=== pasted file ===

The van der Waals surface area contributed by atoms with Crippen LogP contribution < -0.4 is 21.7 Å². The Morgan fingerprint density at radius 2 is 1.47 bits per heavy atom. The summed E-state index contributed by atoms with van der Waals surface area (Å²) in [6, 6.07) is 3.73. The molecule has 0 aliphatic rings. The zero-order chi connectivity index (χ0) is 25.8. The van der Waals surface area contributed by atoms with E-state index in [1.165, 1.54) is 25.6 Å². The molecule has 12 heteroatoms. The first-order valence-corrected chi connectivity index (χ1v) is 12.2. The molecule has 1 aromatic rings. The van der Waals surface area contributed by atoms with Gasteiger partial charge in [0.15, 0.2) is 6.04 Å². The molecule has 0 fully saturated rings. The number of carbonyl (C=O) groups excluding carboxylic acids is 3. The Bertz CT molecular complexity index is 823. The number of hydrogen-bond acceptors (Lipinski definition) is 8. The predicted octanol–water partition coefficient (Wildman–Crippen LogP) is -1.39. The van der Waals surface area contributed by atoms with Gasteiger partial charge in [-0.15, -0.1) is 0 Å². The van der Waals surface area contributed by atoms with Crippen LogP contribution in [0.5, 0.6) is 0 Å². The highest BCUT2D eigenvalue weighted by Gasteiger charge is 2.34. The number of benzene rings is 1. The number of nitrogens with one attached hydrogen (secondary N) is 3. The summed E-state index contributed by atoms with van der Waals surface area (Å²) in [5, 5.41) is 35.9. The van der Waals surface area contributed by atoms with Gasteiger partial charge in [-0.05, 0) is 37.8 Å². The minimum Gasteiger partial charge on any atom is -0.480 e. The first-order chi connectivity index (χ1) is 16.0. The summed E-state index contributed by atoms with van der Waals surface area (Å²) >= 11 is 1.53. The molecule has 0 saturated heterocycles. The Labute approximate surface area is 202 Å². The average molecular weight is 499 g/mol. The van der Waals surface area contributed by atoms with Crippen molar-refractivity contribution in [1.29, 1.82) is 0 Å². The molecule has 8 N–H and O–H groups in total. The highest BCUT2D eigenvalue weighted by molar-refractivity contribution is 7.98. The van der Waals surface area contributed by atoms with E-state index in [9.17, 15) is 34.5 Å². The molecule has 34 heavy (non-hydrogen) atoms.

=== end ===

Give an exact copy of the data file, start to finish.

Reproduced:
The van der Waals surface area contributed by atoms with Crippen LogP contribution < -0.4 is 21.7 Å². The Morgan fingerprint density at radius 2 is 1.47 bits per heavy atom. The summed E-state index contributed by atoms with van der Waals surface area (Å²) in [6, 6.07) is 3.73. The molecule has 0 aliphatic rings. The zero-order chi connectivity index (χ0) is 25.8. The van der Waals surface area contributed by atoms with E-state index in [1.165, 1.54) is 25.6 Å². The molecule has 12 heteroatoms. The first-order valence-corrected chi connectivity index (χ1v) is 12.2. The molecule has 1 aromatic rings. The van der Waals surface area contributed by atoms with Gasteiger partial charge in [0.15, 0.2) is 6.04 Å². The molecule has 0 fully saturated rings. The number of carbonyl (C=O) groups excluding carboxylic acids is 3. The Bertz CT molecular complexity index is 823. The number of hydrogen-bond acceptors (Lipinski definition) is 8. The predicted octanol–water partition coefficient (Wildman–Crippen LogP) is -1.39. The van der Waals surface area contributed by atoms with Gasteiger partial charge in [-0.15, -0.1) is 0 Å². The van der Waals surface area contributed by atoms with Crippen LogP contribution in [0.5, 0.6) is 0 Å². The highest BCUT2D eigenvalue weighted by Gasteiger charge is 2.34. The number of benzene rings is 1. The number of nitrogens with one attached hydrogen (secondary N) is 3. The summed E-state index contributed by atoms with van der Waals surface area (Å²) in [5, 5.41) is 35.9. The van der Waals surface area contributed by atoms with Gasteiger partial charge in [-0.05, 0) is 37.8 Å². The minimum Gasteiger partial charge on any atom is -0.480 e. The first-order chi connectivity index (χ1) is 16.0. The summed E-state index contributed by atoms with van der Waals surface area (Å²) >= 11 is 1.53. The molecule has 0 saturated heterocycles. The Labute approximate surface area is 202 Å². The average molecular weight is 499 g/mol. The van der Waals surface area contributed by atoms with Crippen molar-refractivity contribution in [1.29, 1.82) is 0 Å². The molecule has 8 N–H and O–H groups in total. The highest BCUT2D eigenvalue weighted by molar-refractivity contribution is 7.98. The van der Waals surface area contributed by atoms with E-state index in [9.17, 15) is 34.5 Å². The molecule has 34 heavy (non-hydrogen) atoms.